how do I select a subset of points at a regular density? More formally,

Given

- a set
**A**of irregularly spaced points, - a metric of distance
`dist`

(e.g., Euclidean distance), - and a target density
**d**,

how can I select a smallest subset **B** that satisfies below?

- for every point
**x**in**A**, - there exists a point
**y**in**B** - which satisfies
`dist(x,y) <= d`

My current best shot is to

- start with
**A**itself - pick out the closest (or just particularly close) couple of points
- randomly exclude one of them
- repeat as long as the condition holds

and repeat the whole procedure for best luck. But are there better ways?

I'm trying to do this with 280,000 18-D points, but my question is in general strategy. So I also wish to know how to do it with 2-D points. And I don't really need a guarantee of a smallest subset. Any useful method is welcome. Thank you.

# bottom-up method

- select a random point
- select among unselected
`y`

for which`min(d(x,y) for x in selected)`

is largest - keep going!

I'll call it bottom-up and the one I originally posted top-down. This is much faster in the beginning, so for sparse sampling this should be better?

# performance measure

If guarantee of optimality is not required, I think these two indicators could be useful:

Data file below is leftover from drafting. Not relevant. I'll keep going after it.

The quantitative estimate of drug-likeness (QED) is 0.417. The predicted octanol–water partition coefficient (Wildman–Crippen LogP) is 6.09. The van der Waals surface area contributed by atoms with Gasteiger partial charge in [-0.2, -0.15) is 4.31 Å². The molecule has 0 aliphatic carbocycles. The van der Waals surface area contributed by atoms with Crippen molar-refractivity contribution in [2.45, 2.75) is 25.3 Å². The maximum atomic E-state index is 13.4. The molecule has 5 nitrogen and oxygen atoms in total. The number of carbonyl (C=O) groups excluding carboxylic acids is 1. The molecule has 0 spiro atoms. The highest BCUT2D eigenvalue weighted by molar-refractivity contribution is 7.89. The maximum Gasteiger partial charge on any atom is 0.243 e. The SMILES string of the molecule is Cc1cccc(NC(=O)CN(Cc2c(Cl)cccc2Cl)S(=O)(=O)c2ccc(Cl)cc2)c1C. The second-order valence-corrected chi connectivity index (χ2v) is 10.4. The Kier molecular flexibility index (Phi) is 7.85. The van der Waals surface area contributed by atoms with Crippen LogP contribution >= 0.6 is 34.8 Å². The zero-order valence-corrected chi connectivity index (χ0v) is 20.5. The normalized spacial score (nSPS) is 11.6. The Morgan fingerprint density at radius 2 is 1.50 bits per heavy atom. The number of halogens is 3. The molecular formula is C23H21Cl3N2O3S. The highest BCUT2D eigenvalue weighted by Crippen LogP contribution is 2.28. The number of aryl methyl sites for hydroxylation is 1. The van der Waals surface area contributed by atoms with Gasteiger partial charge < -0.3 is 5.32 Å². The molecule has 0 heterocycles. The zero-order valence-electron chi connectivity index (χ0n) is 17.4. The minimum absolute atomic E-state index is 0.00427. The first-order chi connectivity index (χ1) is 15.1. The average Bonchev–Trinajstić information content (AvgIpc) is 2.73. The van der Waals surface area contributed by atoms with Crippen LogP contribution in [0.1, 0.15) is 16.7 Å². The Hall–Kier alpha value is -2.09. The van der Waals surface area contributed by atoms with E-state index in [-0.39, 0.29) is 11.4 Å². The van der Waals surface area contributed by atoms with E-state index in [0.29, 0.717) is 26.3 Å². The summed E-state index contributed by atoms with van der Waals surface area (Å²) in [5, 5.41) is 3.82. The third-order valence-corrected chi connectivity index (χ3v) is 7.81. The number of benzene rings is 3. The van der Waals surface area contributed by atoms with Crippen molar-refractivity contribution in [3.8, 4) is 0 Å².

- radius of coverage:
`max {y in unselected} min(d(x,y) for x in selected)`

- radius of economy:
`min {y in selected != x} min(d(x,y) for x in selected)`

RC is minimum allowed **d**, and there is no absolute inequality between these two. But `RC <= RE`

is more desirable.

# my little methods

For a little demonstration of that "performance measure," I generated 256 2-D points distributed uniformly or by standard normal distribution. Then I tried my top-down and bottom-up methods with them. And this is what I got:

RC is red, RE is blue. X axis is number of selected points. Did you think bottom-up could be as good? I thought so watching the animation, but it seems top-down is significantly better (look at the sparse region). Nevertheless, not too horrible given that it's much faster.

Here I packed everything.

http://www.filehosting.org/file/details/352267/density_sampling.tar.gz

`for every x in A there is an y in B such that dist(x, y) < d`

) on the code you have provided. I am unable to find the python`h2`

package you are using either. – salva Jun 18 '12 at 7:09somed. And sorry,`h2`

is my collection reusable chunks of code... I wasn't aware that I used it. – h2kyeong Jul 2 '12 at 14:22